Learn life lessons
Many of these sitcoms, though quirky, were relatable because we could learn many lessons from life. We learned a lot about family relationships from the Huxtables as with those Married....with Children.
A balance of quirky, yet level headed characters.
There are always characters in each sitcom that are quirky, balanced off by those who knock them with a sense of reality.....and that balance provides the draw for audiences.
Cliff Huxtable provided a humorous, off-the-wall look at raising his kids, unlike Clair, who was level-headed and over-achieving. The hilarious combination gave the Cosby show is pull for 9 years from 1984.
Realistic, yet funny
These sitcoms were realistic yet terribly funny. Many of them deal with situations that we relate to and deal with on a day to day basis. but the quirkiness of some of the characters made the realism less pedantic and more fun to face.
The quirkiness of the characters in Cheers made their trials and tribulations seem easier to deal with, tolerable and even laughable.
What is the function of a sitcom’s theme song?
Why did sitcoms, particularly those of the 1980s, have to have a theme song? They served a few purposes.
They served as tunes that characterized the sitcom.
These theme songs served to characterize these sitcoms and identify their very nature. The Cheers theme song and its refrain “Where everybody knows your name” told everyone about the nature of the show, identifying it as being about a place where ordinary folk could go to and be appreciated.
They filled voids at the opening or closing of shows.
These songs filled spaces at the beginnings of shows that might be present otherwise. A song served as the necessary opening and closing of shows.
Feel good factor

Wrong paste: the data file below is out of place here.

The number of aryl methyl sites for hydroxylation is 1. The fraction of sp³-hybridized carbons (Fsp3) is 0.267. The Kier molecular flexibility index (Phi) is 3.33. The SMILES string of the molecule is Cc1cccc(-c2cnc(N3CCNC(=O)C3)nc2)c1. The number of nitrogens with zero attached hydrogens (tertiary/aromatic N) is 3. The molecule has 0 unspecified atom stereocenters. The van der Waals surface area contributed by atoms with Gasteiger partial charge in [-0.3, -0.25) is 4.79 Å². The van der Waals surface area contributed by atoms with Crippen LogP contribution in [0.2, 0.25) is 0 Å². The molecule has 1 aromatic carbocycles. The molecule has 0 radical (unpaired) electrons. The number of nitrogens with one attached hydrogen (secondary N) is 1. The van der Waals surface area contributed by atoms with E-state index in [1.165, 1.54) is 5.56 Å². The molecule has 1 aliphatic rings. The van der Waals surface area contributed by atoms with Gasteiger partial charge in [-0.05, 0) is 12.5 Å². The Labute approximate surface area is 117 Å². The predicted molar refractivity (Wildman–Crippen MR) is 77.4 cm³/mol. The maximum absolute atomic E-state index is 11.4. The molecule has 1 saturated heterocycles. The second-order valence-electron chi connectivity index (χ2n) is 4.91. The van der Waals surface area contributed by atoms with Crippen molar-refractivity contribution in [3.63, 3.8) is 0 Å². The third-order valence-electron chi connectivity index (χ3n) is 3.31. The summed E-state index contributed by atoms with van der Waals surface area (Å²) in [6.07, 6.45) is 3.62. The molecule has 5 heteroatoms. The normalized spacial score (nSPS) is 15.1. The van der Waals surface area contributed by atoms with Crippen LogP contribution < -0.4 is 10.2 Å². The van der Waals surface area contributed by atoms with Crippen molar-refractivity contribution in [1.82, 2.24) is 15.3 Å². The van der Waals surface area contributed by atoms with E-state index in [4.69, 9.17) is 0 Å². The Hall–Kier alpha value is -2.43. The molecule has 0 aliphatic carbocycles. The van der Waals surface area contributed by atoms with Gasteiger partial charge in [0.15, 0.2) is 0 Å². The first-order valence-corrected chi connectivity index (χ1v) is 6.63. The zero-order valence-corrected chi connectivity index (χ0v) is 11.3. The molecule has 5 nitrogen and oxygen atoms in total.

These songs made people feel good, and many were drawn to their positive vibes.
Cheers Theme Song
A few of our favorite 1980s sitcoms and their theme songs
Here are a few of our favorite sitcoms and their theme songs.
The series surrounds folks who work in or patronize a bar named Cheers in Boston. The foibles of the characters, with their realistic quirkiness, gave the show its draw from 1982 to 1993 and even bore successful spinoffs like Frasier. The characters included Sam Malone (Ted Danson) the bartender who has problems pursuing meaningful relationships and Fraiser, the snarky and slightly off-the-wall psychiatrist who became a regular at Cheers in the third episode.
The theme song of the series, sung by Gary Portnoy, spoke for the ordinary folk who simply just want to be appreciated despite their ups and downs. Cheers became a place to go to “Where Everybody Knows Your Name.”
Different Strokes Theme Song
This show, starring Gary Coleman and Todd Bridges, is about happenings in the Drummond household and ran from 1978 to 1985 on NBC. It also ran for another year on ABC TV. More importantly, it speaks of the importance of inter-racial harmony, shown in how two black brothers, adopted, become the sons that successful businessman Philip Drummond never had.